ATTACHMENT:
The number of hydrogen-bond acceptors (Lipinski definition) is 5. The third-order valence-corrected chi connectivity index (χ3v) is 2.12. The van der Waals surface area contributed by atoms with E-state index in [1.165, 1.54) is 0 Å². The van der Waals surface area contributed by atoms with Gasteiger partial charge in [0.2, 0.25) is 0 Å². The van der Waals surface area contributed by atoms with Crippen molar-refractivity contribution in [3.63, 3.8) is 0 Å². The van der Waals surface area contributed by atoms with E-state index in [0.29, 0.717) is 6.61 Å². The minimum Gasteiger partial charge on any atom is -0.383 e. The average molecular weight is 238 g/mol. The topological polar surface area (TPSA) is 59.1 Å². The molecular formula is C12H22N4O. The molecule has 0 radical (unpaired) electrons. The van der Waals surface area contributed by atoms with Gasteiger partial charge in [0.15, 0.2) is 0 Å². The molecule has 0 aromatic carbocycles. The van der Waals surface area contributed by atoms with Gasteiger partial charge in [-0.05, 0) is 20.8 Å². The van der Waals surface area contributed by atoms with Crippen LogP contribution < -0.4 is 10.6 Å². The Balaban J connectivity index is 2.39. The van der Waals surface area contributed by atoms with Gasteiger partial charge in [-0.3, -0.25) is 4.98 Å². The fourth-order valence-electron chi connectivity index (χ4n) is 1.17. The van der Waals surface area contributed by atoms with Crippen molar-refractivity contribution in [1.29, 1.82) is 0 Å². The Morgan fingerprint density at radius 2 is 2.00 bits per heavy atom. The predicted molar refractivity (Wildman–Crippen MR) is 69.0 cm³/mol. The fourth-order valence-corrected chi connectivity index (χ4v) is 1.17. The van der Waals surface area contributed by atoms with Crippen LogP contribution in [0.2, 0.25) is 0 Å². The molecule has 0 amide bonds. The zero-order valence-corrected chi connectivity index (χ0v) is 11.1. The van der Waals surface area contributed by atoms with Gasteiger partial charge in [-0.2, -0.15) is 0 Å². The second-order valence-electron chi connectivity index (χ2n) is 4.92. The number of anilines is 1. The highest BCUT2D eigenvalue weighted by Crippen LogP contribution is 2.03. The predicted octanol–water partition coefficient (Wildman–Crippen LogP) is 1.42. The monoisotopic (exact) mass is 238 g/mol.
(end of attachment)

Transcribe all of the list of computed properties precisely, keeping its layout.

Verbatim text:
The number of hydrogen-bond acceptors (Lipinski definition) is 5. The third-order valence-corrected chi connectivity index (χ3v) is 2.12. The van der Waals surface area contributed by atoms with E-state index in [1.165, 1.54) is 0 Å². The van der Waals surface area contributed by atoms with Gasteiger partial charge in [0.2, 0.25) is 0 Å². The van der Waals surface area contributed by atoms with Crippen molar-refractivity contribution in [3.63, 3.8) is 0 Å². The van der Waals surface area contributed by atoms with E-state index in [0.29, 0.717) is 6.61 Å². The minimum Gasteiger partial charge on any atom is -0.383 e. The average molecular weight is 238 g/mol. The topological polar surface area (TPSA) is 59.1 Å². The molecular formula is C12H22N4O. The molecule has 0 radical (unpaired) electrons. The van der Waals surface area contributed by atoms with Gasteiger partial charge in [0.15, 0.2) is 0 Å². The molecule has 0 aromatic carbocycles. The van der Waals surface area contributed by atoms with Gasteiger partial charge in [-0.05, 0) is 20.8 Å². The van der Waals surface area contributed by atoms with Crippen LogP contribution < -0.4 is 10.6 Å². The Balaban J connectivity index is 2.39. The van der Waals surface area contributed by atoms with Gasteiger partial charge in [-0.3, -0.25) is 4.98 Å². The fourth-order valence-electron chi connectivity index (χ4n) is 1.17. The van der Waals surface area contributed by atoms with Crippen molar-refractivity contribution in [1.29, 1.82) is 0 Å². The Morgan fingerprint density at radius 2 is 2.00 bits per heavy atom. The predicted molar refractivity (Wildman–Crippen MR) is 69.0 cm³/mol. The fourth-order valence-corrected chi connectivity index (χ4v) is 1.17. The van der Waals surface area contributed by atoms with Crippen LogP contribution in [0.2, 0.25) is 0 Å². The molecule has 0 amide bonds. The zero-order valence-corrected chi connectivity index (χ0v) is 11.1. The van der Waals surface area contributed by atoms with Gasteiger partial charge in [-0.2, -0.15) is 0 Å². The second-order valence-electron chi connectivity index (χ2n) is 4.92. The number of anilines is 1. The highest BCUT2D eigenvalue weighted by Crippen LogP contribution is 2.03. The predicted octanol–water partition coefficient (Wildman–Crippen LogP) is 1.42. The monoisotopic (exact) mass is 238 g/mol.